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Date Permissions Signed

7-21-2011

Date of Award

2011

Document Type

Masters Thesis

Degree Name

Master of Arts (MA)

Department

History

First Advisor

Leonard, Kevin Allen, 1964-

Second Advisor

Kennedy, Kathleen, 1963-

Third Advisor

Danysk, Cecilia

Abstract

In examining the attack on the National Labor Relations Board (NLRB) in the late 1930s, historians have devoted substantially more attention to the role played by the American Federation of Labor (AFL) than that played by congressional conservatives. Historians have noted that congressional conservatives portrayed NLRB officials as biased against business and in favor of unions, but they have overlooked the fundamental basis of the disagreement between these conservatives and the NLRB and its supporters. This thesis examines the attack on the NLRB by the congressional committee headed by Congressman Howard Smith of Virginia from December 1939 to December 1940. The fundamental dispute between the conservative majority on the Smith Committee on the one hand and NLRB officials and the pro-NLRB minority on the committee on the other hand centered on the role of class as a factor in NLRB policy. Smith Committee conservatives objected to NLRB officials' belief that the NLRB existed to help unions reduce the inequality in power inherent in relations between workers and employers. This thesis also discusses how beliefs about gender, and occasionally sexuality, colored Smith Committee conservatives' claims about the role of class in NLRB policy. Smith Committee conservatives attacked the passion of NLRB officials to help labor unions empower working-class Americans with language suggesting that such passion was motivated by an excess of un-masculine emotion.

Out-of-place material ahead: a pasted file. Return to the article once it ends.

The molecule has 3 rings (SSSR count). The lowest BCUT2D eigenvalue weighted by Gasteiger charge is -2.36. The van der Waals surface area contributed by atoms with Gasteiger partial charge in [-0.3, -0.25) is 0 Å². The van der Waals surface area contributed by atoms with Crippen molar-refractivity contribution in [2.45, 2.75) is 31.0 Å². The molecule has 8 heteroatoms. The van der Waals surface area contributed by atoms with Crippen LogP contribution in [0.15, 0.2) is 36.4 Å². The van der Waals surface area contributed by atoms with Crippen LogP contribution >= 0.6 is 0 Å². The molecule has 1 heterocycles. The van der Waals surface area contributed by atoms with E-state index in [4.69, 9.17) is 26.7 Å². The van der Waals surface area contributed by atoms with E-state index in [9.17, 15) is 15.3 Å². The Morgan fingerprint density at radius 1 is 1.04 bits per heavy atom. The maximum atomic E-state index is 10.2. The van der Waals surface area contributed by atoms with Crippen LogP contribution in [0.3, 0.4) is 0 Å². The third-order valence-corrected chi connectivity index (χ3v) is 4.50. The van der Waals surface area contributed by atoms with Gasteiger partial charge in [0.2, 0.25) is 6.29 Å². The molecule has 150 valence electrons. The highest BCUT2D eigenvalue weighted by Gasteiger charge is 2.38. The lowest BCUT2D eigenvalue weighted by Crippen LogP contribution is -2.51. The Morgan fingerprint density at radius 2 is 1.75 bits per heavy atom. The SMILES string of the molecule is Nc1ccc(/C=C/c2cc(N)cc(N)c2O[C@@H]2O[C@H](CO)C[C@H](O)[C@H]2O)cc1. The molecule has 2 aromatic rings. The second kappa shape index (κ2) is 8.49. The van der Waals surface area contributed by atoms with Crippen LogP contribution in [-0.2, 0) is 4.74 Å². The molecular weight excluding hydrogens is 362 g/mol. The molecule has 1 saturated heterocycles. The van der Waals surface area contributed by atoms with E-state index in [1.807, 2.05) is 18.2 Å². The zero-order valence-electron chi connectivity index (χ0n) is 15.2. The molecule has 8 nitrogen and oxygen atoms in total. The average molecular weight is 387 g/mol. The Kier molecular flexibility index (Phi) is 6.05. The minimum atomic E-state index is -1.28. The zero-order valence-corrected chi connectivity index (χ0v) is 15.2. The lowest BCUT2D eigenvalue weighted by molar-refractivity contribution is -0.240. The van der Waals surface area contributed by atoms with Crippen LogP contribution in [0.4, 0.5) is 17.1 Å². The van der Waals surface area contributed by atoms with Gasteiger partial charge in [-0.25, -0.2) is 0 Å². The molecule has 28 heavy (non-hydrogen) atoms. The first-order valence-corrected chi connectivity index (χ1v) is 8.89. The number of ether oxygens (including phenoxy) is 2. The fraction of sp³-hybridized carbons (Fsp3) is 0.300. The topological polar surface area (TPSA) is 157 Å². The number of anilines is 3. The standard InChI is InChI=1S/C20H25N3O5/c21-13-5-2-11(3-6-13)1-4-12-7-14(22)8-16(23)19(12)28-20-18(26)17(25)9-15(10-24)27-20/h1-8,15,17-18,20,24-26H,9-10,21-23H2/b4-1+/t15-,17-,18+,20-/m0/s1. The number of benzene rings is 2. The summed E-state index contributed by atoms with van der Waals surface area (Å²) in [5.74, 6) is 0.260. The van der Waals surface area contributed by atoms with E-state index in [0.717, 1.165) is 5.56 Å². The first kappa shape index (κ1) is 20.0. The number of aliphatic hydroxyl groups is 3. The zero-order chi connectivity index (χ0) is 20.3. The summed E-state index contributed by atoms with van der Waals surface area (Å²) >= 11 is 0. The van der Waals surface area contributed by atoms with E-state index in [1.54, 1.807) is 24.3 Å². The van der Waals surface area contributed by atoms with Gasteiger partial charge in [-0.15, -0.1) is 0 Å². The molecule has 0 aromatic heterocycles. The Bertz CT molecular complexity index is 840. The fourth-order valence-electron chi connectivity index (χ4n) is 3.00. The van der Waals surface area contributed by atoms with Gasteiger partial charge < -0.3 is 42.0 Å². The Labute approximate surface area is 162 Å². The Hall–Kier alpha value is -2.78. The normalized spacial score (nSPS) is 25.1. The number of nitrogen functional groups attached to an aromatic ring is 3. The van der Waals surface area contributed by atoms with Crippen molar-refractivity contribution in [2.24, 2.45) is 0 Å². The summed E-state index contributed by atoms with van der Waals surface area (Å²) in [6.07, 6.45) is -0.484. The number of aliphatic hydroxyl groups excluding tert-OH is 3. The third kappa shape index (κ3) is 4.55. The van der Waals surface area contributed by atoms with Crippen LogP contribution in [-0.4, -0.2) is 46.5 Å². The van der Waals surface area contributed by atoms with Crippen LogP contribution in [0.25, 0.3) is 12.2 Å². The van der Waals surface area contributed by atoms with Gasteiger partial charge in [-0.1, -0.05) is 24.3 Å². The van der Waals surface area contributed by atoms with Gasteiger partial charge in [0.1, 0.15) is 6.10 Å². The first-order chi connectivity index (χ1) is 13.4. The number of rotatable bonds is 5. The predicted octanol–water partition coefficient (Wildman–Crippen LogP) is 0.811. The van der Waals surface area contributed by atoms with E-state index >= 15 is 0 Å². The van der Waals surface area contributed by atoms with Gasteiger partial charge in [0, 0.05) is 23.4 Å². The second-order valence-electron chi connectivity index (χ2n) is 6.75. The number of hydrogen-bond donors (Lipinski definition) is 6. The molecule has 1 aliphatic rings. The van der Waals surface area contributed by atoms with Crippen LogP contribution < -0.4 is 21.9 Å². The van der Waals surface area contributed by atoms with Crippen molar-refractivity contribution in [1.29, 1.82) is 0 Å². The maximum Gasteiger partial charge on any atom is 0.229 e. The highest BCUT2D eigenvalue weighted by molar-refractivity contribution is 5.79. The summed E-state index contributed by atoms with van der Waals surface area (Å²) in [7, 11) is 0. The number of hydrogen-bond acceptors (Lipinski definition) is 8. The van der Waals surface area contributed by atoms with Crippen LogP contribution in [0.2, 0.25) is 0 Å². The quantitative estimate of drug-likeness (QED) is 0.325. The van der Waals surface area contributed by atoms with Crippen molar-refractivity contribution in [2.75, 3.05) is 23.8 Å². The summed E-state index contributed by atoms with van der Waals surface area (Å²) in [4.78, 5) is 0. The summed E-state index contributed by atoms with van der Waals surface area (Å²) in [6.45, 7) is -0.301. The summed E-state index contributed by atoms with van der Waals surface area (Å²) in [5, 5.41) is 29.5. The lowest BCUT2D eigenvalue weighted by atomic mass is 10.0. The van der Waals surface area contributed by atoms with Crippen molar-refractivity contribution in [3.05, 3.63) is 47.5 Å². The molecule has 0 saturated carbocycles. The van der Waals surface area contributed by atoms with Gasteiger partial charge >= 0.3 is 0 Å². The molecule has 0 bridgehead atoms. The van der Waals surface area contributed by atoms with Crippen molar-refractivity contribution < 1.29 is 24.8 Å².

Type

Text

Publisher

Western Washington University

OCLC Number

750275551

Digital Format

application/pdf

Subjects – Names (LCNAF)

United States. National Labor Relations Board; United States. Congress. House. Special Committee to Investigate the National Labor Relations Board

Geographic Coverage

United States

Genre/Form

Academic theses

Language

English

Rights

Copying of this thesis in whole or in part is allowable only for scholarly purposes. It is understood, however, that any copying or publication of this thesis for commercial purposes, or for financial gain, shall not be allowed without the author's written permission.

Included in

History Commons

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